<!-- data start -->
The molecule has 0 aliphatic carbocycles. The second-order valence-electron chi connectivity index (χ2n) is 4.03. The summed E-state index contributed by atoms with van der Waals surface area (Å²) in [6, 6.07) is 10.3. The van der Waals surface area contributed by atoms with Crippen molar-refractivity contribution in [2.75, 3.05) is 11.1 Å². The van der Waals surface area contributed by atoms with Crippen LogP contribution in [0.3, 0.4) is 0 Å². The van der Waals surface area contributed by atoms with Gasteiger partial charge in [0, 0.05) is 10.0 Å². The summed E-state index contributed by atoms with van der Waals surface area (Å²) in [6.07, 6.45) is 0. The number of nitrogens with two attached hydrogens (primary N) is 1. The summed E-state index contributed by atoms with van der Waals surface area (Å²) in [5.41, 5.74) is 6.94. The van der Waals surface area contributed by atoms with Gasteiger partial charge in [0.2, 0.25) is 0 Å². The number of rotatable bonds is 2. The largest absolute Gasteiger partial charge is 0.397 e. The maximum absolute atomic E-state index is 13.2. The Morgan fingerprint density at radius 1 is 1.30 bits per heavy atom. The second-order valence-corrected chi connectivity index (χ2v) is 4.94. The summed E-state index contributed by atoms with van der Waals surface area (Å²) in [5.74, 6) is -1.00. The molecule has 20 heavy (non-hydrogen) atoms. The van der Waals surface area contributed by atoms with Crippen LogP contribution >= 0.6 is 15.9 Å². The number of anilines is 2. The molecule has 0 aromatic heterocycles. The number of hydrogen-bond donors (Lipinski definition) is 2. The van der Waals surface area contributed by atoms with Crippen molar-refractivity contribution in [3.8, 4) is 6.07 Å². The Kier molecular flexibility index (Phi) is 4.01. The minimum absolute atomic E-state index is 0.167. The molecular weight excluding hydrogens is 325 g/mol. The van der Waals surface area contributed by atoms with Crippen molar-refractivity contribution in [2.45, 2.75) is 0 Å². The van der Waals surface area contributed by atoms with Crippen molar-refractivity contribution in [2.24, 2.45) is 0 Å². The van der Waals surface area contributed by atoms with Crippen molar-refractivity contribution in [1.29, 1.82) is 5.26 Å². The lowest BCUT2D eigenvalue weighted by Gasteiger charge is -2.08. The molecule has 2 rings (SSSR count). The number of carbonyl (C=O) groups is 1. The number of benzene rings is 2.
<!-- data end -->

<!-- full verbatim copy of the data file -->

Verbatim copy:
The molecule has 0 aliphatic carbocycles. The second-order valence-electron chi connectivity index (χ2n) is 4.03. The summed E-state index contributed by atoms with van der Waals surface area (Å²) in [6, 6.07) is 10.3. The van der Waals surface area contributed by atoms with Crippen molar-refractivity contribution in [2.75, 3.05) is 11.1 Å². The van der Waals surface area contributed by atoms with Crippen LogP contribution in [0.3, 0.4) is 0 Å². The van der Waals surface area contributed by atoms with Gasteiger partial charge in [0, 0.05) is 10.0 Å². The summed E-state index contributed by atoms with van der Waals surface area (Å²) in [6.07, 6.45) is 0. The number of nitrogens with two attached hydrogens (primary N) is 1. The summed E-state index contributed by atoms with van der Waals surface area (Å²) in [5.41, 5.74) is 6.94. The van der Waals surface area contributed by atoms with Gasteiger partial charge in [0.2, 0.25) is 0 Å². The number of rotatable bonds is 2. The largest absolute Gasteiger partial charge is 0.397 e. The maximum absolute atomic E-state index is 13.2. The Morgan fingerprint density at radius 1 is 1.30 bits per heavy atom. The second-order valence-corrected chi connectivity index (χ2v) is 4.94. The summed E-state index contributed by atoms with van der Waals surface area (Å²) in [5.74, 6) is -1.00. The molecule has 20 heavy (non-hydrogen) atoms. The van der Waals surface area contributed by atoms with Crippen LogP contribution >= 0.6 is 15.9 Å². The number of anilines is 2. The molecule has 0 aromatic heterocycles. The number of hydrogen-bond donors (Lipinski definition) is 2. The van der Waals surface area contributed by atoms with Crippen molar-refractivity contribution in [3.8, 4) is 6.07 Å². The Kier molecular flexibility index (Phi) is 4.01. The minimum absolute atomic E-state index is 0.167. The molecular weight excluding hydrogens is 325 g/mol. The van der Waals surface area contributed by atoms with Crippen molar-refractivity contribution in [2.45, 2.75) is 0 Å². The van der Waals surface area contributed by atoms with Crippen molar-refractivity contribution in [2.24, 2.45) is 0 Å². The van der Waals surface area contributed by atoms with Crippen molar-refractivity contribution in [1.29, 1.82) is 5.26 Å². The lowest BCUT2D eigenvalue weighted by Gasteiger charge is -2.08. The molecule has 2 rings (SSSR count). The number of carbonyl (C=O) groups is 1. The number of benzene rings is 2.